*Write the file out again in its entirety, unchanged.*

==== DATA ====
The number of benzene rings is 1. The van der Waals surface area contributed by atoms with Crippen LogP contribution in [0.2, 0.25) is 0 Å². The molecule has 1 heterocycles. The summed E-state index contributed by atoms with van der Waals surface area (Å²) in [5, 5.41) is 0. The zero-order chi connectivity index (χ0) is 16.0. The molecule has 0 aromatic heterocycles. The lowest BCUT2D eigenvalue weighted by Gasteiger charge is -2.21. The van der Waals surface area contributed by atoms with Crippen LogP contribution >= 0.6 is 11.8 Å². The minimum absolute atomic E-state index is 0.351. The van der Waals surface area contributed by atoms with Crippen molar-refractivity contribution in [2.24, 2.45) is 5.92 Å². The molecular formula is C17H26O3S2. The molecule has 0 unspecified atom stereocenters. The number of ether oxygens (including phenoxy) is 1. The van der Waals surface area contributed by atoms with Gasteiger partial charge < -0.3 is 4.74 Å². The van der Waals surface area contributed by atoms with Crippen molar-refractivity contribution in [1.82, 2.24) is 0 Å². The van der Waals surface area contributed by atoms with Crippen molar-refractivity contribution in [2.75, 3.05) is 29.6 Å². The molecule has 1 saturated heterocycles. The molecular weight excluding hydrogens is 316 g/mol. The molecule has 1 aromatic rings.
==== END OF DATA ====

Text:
The number of benzene rings is 1. The van der Waals surface area contributed by atoms with Crippen LogP contribution in [0.2, 0.25) is 0 Å². The molecule has 1 heterocycles. The summed E-state index contributed by atoms with van der Waals surface area (Å²) in [5, 5.41) is 0. The zero-order chi connectivity index (χ0) is 16.0. The molecule has 0 aromatic heterocycles. The lowest BCUT2D eigenvalue weighted by Gasteiger charge is -2.21. The van der Waals surface area contributed by atoms with Crippen LogP contribution >= 0.6 is 11.8 Å². The minimum absolute atomic E-state index is 0.351. The van der Waals surface area contributed by atoms with Crippen molar-refractivity contribution in [2.24, 2.45) is 5.92 Å². The molecular formula is C17H26O3S2. The molecule has 0 unspecified atom stereocenters. The number of ether oxygens (including phenoxy) is 1. The van der Waals surface area contributed by atoms with Gasteiger partial charge < -0.3 is 4.74 Å². The van der Waals surface area contributed by atoms with Crippen molar-refractivity contribution in [1.82, 2.24) is 0 Å². The van der Waals surface area contributed by atoms with Crippen molar-refractivity contribution in [2.75, 3.05) is 29.6 Å². The molecule has 1 saturated heterocycles. The molecular weight excluding hydrogens is 316 g/mol. The molecule has 1 aromatic rings.